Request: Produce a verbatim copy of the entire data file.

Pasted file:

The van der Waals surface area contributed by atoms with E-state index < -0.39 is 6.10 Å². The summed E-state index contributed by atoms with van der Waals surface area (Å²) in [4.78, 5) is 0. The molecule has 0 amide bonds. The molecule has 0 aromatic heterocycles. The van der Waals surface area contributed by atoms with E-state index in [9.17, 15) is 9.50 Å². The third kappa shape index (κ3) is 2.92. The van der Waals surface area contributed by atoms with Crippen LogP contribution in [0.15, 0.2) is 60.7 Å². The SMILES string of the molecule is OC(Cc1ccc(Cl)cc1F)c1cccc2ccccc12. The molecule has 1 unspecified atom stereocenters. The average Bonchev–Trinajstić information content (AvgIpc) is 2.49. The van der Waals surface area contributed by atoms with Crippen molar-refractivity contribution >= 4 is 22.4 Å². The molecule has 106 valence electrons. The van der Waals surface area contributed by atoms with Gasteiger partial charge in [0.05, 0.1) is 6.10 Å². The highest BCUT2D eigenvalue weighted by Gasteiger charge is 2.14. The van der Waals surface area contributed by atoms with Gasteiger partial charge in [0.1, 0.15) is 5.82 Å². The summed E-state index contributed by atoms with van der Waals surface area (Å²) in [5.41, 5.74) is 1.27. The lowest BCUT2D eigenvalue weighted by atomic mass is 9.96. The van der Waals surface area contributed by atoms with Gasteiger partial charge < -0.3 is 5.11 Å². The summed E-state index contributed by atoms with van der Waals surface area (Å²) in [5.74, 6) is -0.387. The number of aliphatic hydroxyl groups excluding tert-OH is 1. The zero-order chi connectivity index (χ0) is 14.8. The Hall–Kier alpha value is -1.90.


The van der Waals surface area contributed by atoms with E-state index < -0.39 is 6.10 Å². The summed E-state index contributed by atoms with van der Waals surface area (Å²) in [4.78, 5) is 0. The molecule has 0 amide bonds. The molecule has 0 aromatic heterocycles. The van der Waals surface area contributed by atoms with E-state index in [9.17, 15) is 9.50 Å². The third kappa shape index (κ3) is 2.92. The van der Waals surface area contributed by atoms with Crippen LogP contribution in [0.15, 0.2) is 60.7 Å². The SMILES string of the molecule is OC(Cc1ccc(Cl)cc1F)c1cccc2ccccc12. The molecule has 1 unspecified atom stereocenters. The average Bonchev–Trinajstić information content (AvgIpc) is 2.49. The van der Waals surface area contributed by atoms with Crippen molar-refractivity contribution >= 4 is 22.4 Å². The molecule has 106 valence electrons. The van der Waals surface area contributed by atoms with Gasteiger partial charge in [0.05, 0.1) is 6.10 Å². The highest BCUT2D eigenvalue weighted by Gasteiger charge is 2.14. The van der Waals surface area contributed by atoms with Gasteiger partial charge in [0.1, 0.15) is 5.82 Å². The summed E-state index contributed by atoms with van der Waals surface area (Å²) in [5.41, 5.74) is 1.27. The lowest BCUT2D eigenvalue weighted by atomic mass is 9.96. The van der Waals surface area contributed by atoms with Gasteiger partial charge < -0.3 is 5.11 Å². The summed E-state index contributed by atoms with van der Waals surface area (Å²) in [5.74, 6) is -0.387. The number of aliphatic hydroxyl groups excluding tert-OH is 1. The zero-order chi connectivity index (χ0) is 14.8. The Hall–Kier alpha value is -1.90.